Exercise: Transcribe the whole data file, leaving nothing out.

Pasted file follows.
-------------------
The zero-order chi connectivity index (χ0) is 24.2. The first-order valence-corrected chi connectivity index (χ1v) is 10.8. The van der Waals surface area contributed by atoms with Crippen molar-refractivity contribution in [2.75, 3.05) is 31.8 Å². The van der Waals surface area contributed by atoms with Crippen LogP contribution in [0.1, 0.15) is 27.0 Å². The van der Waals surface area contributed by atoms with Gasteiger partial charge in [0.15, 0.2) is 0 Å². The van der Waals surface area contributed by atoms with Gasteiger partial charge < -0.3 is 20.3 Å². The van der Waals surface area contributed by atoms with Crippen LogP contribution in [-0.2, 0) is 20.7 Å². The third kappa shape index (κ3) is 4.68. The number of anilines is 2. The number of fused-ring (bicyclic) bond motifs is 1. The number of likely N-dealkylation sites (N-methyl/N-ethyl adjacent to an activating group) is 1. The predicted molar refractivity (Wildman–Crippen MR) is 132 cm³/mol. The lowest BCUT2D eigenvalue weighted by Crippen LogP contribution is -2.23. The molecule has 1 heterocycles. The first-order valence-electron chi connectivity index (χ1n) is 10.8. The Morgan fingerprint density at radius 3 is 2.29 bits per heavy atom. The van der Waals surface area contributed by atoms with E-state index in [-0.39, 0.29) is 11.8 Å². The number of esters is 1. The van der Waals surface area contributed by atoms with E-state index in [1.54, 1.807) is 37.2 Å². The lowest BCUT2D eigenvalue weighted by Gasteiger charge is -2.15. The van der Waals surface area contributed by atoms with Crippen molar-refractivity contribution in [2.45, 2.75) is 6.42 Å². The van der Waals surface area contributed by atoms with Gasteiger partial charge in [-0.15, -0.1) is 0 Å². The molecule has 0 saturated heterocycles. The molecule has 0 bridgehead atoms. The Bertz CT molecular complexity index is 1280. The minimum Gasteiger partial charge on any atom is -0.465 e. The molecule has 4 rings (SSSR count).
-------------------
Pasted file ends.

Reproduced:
The zero-order chi connectivity index (χ0) is 24.2. The first-order valence-corrected chi connectivity index (χ1v) is 10.8. The van der Waals surface area contributed by atoms with Crippen molar-refractivity contribution in [2.75, 3.05) is 31.8 Å². The van der Waals surface area contributed by atoms with Crippen LogP contribution in [0.1, 0.15) is 27.0 Å². The van der Waals surface area contributed by atoms with Gasteiger partial charge in [0.15, 0.2) is 0 Å². The van der Waals surface area contributed by atoms with Gasteiger partial charge < -0.3 is 20.3 Å². The van der Waals surface area contributed by atoms with Crippen LogP contribution in [-0.2, 0) is 20.7 Å². The third kappa shape index (κ3) is 4.68. The number of anilines is 2. The number of fused-ring (bicyclic) bond motifs is 1. The number of likely N-dealkylation sites (N-methyl/N-ethyl adjacent to an activating group) is 1. The predicted molar refractivity (Wildman–Crippen MR) is 132 cm³/mol. The lowest BCUT2D eigenvalue weighted by Crippen LogP contribution is -2.23. The molecule has 1 heterocycles. The first-order valence-electron chi connectivity index (χ1n) is 10.8. The Morgan fingerprint density at radius 3 is 2.29 bits per heavy atom. The van der Waals surface area contributed by atoms with E-state index in [-0.39, 0.29) is 11.8 Å². The number of esters is 1. The van der Waals surface area contributed by atoms with E-state index in [1.54, 1.807) is 37.2 Å². The lowest BCUT2D eigenvalue weighted by Gasteiger charge is -2.15. The van der Waals surface area contributed by atoms with Crippen molar-refractivity contribution in [2.45, 2.75) is 6.42 Å². The van der Waals surface area contributed by atoms with Gasteiger partial charge in [-0.15, -0.1) is 0 Å². The molecule has 0 saturated heterocycles. The molecule has 0 bridgehead atoms. The Bertz CT molecular complexity index is 1280. The minimum Gasteiger partial charge on any atom is -0.465 e. The molecule has 4 rings (SSSR count).